Another matter of importance is making ends meet. Various projects such as communities, social economy and urban restoration are ongoing locally. A big portion of the government budget flows into wards and villages to support these projects. Even though they are still fledgling, potential business models such as local management businesses and village management co-ops are growing.

These organizations are having a hard time recruiting young workers. They may not be a good job as most work is project-based, which does not really necessitate permanent employment. That is why it is even more difficult for the organizations to invite the youth.

However, large conglomerates, public enterprises and offices can absorb only 10% of the youth. If you think it is meaningless to spend time and effort to be that 10%, or you are less excited by jobs that are stable but provide less opportunities to demonstrate your competence, then it is worthwhile to look at the jobs offered by local communities.

Local communities are a place of opportunities for the youth who are interested in politics. Their importance is growing as they started governing themselves due to decentralization. There was even a case where a lawmaker ran for the head of a district office. Moreover, local assemblies provide more jobs to the youth compared to the National Assembly. The existing political parties are more generous in giving opportunities to the youth as they are willing to nominate young candidates.

Local communities are meaningful not just because the youth can participate in politics, but because they can engage in meaningful activities in politics. As the role and authorities of citizen autonomy are enhanced, more places such as residents’ association are open for the younger generation to participate. If they lose this opportunity, the older generation or their children who inherited their vested rights may get a hold of it.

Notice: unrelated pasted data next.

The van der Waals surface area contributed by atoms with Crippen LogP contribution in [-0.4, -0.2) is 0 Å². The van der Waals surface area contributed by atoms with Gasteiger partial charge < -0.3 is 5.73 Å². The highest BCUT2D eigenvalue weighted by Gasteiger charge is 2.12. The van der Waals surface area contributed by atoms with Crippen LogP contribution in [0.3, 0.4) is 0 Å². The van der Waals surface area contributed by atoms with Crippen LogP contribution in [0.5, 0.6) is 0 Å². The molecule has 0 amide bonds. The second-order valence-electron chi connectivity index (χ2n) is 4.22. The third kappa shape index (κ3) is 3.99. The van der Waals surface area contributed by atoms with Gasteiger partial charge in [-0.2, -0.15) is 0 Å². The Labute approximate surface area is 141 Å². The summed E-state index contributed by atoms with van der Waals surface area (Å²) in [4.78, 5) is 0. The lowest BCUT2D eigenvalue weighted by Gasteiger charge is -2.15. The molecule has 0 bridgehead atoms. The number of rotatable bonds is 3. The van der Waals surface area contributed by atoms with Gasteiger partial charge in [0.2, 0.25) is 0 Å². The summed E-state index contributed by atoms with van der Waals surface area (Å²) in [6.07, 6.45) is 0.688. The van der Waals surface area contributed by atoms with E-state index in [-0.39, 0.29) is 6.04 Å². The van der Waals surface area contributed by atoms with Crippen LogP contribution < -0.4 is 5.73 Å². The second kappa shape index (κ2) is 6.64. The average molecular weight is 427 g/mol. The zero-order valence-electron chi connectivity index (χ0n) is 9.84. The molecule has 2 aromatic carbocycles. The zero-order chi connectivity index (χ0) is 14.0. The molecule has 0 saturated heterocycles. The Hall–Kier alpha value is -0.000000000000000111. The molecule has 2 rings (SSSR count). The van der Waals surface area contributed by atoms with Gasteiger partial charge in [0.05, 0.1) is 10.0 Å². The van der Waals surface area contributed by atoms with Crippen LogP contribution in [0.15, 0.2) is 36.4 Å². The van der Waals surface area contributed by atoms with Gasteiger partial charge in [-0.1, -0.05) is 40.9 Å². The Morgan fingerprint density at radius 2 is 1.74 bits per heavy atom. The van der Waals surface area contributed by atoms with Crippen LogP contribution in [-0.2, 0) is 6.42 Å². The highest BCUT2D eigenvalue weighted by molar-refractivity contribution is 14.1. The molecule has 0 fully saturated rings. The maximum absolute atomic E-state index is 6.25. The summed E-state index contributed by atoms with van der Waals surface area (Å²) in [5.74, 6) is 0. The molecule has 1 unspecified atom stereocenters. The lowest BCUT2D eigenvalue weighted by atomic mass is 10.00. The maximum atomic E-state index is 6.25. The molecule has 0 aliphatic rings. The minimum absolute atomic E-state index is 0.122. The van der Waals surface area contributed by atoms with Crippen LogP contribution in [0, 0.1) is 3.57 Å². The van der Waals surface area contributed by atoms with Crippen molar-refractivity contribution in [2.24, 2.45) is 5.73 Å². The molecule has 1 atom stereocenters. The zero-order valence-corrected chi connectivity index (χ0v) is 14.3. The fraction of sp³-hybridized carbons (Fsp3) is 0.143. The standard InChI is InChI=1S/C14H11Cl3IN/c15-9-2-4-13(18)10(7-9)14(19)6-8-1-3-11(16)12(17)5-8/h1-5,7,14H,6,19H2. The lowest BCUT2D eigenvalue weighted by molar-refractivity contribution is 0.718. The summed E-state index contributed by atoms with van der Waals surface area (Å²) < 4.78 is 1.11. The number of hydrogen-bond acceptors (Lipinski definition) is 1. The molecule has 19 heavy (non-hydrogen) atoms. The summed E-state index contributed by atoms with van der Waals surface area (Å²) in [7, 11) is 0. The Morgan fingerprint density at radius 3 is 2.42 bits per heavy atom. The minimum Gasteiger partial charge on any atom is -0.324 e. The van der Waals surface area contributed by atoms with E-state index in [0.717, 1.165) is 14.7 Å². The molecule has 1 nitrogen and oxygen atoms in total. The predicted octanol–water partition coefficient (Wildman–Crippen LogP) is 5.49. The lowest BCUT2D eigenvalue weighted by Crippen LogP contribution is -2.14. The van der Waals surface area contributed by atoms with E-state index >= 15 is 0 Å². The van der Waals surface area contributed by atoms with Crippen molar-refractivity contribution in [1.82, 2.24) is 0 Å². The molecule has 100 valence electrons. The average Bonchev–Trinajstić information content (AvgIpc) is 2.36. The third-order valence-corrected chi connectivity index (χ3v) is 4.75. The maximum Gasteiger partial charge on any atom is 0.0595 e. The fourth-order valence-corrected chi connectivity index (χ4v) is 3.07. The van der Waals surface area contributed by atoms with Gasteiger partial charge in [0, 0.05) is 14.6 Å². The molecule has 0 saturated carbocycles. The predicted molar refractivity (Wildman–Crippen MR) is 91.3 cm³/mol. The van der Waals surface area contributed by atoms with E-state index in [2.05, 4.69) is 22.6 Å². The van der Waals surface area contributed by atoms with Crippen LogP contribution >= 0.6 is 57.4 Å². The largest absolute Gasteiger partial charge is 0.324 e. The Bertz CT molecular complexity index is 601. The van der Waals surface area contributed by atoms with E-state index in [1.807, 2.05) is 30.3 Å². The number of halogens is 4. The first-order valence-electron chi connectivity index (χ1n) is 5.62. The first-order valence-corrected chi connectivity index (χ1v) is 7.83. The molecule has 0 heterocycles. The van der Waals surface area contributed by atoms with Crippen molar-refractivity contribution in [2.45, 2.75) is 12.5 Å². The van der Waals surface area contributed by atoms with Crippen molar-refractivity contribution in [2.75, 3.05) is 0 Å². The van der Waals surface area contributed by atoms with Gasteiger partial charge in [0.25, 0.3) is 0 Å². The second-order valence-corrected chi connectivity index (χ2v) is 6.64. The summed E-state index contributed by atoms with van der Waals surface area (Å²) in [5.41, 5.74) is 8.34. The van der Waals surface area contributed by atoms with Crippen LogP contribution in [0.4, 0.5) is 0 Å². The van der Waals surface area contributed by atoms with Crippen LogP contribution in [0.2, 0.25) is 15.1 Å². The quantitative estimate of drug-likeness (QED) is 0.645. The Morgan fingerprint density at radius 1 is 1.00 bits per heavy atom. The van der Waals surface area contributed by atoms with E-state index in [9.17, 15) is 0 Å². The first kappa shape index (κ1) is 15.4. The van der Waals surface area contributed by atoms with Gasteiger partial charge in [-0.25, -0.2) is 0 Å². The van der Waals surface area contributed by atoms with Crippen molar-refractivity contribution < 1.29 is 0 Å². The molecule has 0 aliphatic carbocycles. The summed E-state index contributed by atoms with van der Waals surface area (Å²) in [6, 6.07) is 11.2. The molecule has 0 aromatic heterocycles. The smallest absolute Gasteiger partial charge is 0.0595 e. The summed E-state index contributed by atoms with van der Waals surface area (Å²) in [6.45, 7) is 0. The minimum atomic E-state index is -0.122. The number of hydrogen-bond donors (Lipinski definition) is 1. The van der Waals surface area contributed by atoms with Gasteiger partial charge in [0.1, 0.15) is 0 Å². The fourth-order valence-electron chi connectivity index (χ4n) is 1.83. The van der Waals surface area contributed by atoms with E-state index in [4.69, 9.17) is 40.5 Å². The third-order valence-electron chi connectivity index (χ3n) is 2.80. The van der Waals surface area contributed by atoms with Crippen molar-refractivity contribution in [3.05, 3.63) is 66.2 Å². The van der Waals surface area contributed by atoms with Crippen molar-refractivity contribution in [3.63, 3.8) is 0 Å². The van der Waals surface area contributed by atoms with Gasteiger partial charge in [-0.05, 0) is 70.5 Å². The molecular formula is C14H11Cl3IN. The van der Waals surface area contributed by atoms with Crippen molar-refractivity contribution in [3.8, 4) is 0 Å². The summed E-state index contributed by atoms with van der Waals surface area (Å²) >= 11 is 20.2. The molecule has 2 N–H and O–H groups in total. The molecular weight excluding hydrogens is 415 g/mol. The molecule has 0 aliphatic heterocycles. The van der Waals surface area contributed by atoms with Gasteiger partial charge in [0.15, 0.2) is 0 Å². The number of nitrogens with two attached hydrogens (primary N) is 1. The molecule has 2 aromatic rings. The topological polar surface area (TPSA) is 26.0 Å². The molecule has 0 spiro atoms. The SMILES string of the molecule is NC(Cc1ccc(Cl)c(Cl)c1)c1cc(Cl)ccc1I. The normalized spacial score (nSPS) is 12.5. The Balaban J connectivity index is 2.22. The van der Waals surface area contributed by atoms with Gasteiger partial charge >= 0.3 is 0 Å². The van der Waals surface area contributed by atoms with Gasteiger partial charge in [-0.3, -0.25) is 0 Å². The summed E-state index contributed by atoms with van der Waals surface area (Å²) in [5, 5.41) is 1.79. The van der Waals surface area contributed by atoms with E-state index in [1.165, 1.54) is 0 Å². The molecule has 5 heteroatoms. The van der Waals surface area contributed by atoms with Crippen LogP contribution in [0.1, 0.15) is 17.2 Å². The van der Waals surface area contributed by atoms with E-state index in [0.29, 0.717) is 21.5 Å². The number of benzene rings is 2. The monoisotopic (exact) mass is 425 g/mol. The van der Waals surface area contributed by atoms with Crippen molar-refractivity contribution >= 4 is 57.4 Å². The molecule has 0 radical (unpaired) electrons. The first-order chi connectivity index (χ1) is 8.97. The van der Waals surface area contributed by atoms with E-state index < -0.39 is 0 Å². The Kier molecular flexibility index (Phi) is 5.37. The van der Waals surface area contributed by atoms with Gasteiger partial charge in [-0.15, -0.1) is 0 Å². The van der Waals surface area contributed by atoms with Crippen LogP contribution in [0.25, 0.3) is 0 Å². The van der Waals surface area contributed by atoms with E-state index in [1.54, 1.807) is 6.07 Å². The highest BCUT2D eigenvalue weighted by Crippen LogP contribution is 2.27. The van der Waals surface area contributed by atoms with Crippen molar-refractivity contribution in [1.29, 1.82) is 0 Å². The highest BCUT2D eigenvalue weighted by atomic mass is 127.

Let’s believe in the innovation that the youth will create

When I talk with young people I met while doing my research in my neighbourhood, all of them say, “I didn’t know that there was a place like this.” Some even say that they were completely oblivious of what was happening within their vicinity even though they have grown up in the area. They explore career but did not really have opportunities to experience and learn the neighbourhood and communities they belonged to.

However, it is important to note that telling the youth to go to local communities might be tantamount to telling them to go abroad. The first step should be giving them opportunities to explore jobs, activities and lifestyle in their neighbourhood.

Each city could establish systems for the youth to work for six months to a year at a local civil organization or a support group just as Seoul Metropolitan Government’s ‘Innovative young activists for social economy’ and ‘Young activists for local innovation.’ If they can provide appropriate wages, a congenial working environment and a horizontal organizational culture that trigger innovation, more young workers may choose to work and live in local communities.

Seoul City’s young activists for local innovation who chose to live and work in local cities with a horizontal organizational culture. Photo by the City Hall of Seoul

A more flexible way would be to guarantee living for a certain period for young workers who try to carry out innovative activities in local communities. Local governments in Japan listen to opinions of young citizens and support various activities to regenerate cities. Local communities could support the youth who try to do something different. They could gain new energy for changes and innovation.

The government named a new city in the capital area which was developing housing sites ‘Dasan.’ Dasan Jeong Yak-yong drew lives of ordinary citizens after examining their reality in detail. The government should retract the spirit of Dasan before using his name. Maybe we could call projects to provide local foundations for the youth Dasan. These types of efforts would be more helpful to the future of Korean society than any other policies.

Researcher Lee Jae-kyung of Democratic Social Policy Research Institute, Hanshin University